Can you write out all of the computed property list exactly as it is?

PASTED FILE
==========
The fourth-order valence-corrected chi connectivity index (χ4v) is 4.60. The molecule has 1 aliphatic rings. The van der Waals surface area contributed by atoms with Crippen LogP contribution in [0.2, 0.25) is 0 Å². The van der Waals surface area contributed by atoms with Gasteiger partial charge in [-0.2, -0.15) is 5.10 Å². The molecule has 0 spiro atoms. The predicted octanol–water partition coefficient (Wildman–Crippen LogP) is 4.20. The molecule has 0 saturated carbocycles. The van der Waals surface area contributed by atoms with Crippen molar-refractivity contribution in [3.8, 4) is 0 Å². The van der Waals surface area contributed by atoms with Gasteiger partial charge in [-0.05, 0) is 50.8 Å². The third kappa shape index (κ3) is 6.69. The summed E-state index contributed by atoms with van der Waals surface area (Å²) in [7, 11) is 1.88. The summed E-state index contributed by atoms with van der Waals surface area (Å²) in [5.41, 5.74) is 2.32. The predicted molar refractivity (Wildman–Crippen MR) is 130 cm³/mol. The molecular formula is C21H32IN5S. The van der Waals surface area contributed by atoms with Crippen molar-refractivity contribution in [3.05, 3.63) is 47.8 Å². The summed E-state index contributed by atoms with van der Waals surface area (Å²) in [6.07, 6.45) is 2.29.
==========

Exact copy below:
The fourth-order valence-corrected chi connectivity index (χ4v) is 4.60. The molecule has 1 aliphatic rings. The van der Waals surface area contributed by atoms with Crippen LogP contribution in [0.2, 0.25) is 0 Å². The van der Waals surface area contributed by atoms with Gasteiger partial charge in [-0.2, -0.15) is 5.10 Å². The molecule has 0 spiro atoms. The predicted octanol–water partition coefficient (Wildman–Crippen LogP) is 4.20. The molecule has 0 saturated carbocycles. The van der Waals surface area contributed by atoms with Crippen molar-refractivity contribution in [3.8, 4) is 0 Å². The van der Waals surface area contributed by atoms with Gasteiger partial charge in [-0.05, 0) is 50.8 Å². The third kappa shape index (κ3) is 6.69. The summed E-state index contributed by atoms with van der Waals surface area (Å²) in [7, 11) is 1.88. The summed E-state index contributed by atoms with van der Waals surface area (Å²) in [5.41, 5.74) is 2.32. The predicted molar refractivity (Wildman–Crippen MR) is 130 cm³/mol. The molecular formula is C21H32IN5S. The van der Waals surface area contributed by atoms with Crippen molar-refractivity contribution in [3.05, 3.63) is 47.8 Å². The summed E-state index contributed by atoms with van der Waals surface area (Å²) in [6.07, 6.45) is 2.29.